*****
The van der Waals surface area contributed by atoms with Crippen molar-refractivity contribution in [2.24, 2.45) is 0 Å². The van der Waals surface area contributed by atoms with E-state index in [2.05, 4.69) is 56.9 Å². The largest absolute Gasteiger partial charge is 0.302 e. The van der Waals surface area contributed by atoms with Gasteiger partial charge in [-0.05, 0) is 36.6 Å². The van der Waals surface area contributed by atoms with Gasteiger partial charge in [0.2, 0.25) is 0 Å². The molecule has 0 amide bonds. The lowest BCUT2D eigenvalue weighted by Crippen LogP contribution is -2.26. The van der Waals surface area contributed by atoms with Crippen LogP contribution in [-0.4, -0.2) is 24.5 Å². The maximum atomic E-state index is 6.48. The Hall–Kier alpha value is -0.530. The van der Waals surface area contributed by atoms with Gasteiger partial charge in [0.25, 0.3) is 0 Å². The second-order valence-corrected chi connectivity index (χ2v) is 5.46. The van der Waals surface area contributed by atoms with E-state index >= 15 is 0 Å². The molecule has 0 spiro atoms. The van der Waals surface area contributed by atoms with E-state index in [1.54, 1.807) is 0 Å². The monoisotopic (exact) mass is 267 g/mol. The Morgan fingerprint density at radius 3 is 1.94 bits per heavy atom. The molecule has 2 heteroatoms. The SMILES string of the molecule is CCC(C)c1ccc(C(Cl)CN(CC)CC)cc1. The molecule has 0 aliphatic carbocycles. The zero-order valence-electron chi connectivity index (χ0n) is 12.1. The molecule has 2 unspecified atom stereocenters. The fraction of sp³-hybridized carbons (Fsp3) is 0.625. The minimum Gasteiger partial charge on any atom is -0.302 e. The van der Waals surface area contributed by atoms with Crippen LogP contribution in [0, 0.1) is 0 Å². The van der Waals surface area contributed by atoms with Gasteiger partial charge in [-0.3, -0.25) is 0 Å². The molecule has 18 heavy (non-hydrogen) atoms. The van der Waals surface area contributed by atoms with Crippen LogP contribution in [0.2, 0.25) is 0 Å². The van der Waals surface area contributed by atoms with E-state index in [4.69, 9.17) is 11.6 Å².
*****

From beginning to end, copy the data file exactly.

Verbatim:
The van der Waals surface area contributed by atoms with Crippen molar-refractivity contribution in [2.24, 2.45) is 0 Å². The van der Waals surface area contributed by atoms with E-state index in [2.05, 4.69) is 56.9 Å². The largest absolute Gasteiger partial charge is 0.302 e. The van der Waals surface area contributed by atoms with Gasteiger partial charge in [-0.05, 0) is 36.6 Å². The van der Waals surface area contributed by atoms with Gasteiger partial charge in [0.2, 0.25) is 0 Å². The molecule has 0 amide bonds. The lowest BCUT2D eigenvalue weighted by Crippen LogP contribution is -2.26. The van der Waals surface area contributed by atoms with Crippen LogP contribution in [-0.4, -0.2) is 24.5 Å². The maximum atomic E-state index is 6.48. The Hall–Kier alpha value is -0.530. The van der Waals surface area contributed by atoms with Gasteiger partial charge in [0.25, 0.3) is 0 Å². The second-order valence-corrected chi connectivity index (χ2v) is 5.46. The van der Waals surface area contributed by atoms with E-state index >= 15 is 0 Å². The molecule has 0 spiro atoms. The van der Waals surface area contributed by atoms with E-state index in [1.54, 1.807) is 0 Å². The monoisotopic (exact) mass is 267 g/mol. The Morgan fingerprint density at radius 3 is 1.94 bits per heavy atom. The molecule has 2 heteroatoms. The SMILES string of the molecule is CCC(C)c1ccc(C(Cl)CN(CC)CC)cc1. The molecule has 0 aliphatic carbocycles. The zero-order valence-electron chi connectivity index (χ0n) is 12.1. The molecule has 2 unspecified atom stereocenters. The fraction of sp³-hybridized carbons (Fsp3) is 0.625. The minimum Gasteiger partial charge on any atom is -0.302 e. The van der Waals surface area contributed by atoms with Crippen LogP contribution in [0, 0.1) is 0 Å². The van der Waals surface area contributed by atoms with Gasteiger partial charge in [-0.3, -0.25) is 0 Å². The molecule has 18 heavy (non-hydrogen) atoms. The van der Waals surface area contributed by atoms with Crippen LogP contribution in [0.2, 0.25) is 0 Å². The van der Waals surface area contributed by atoms with E-state index in [4.69, 9.17) is 11.6 Å².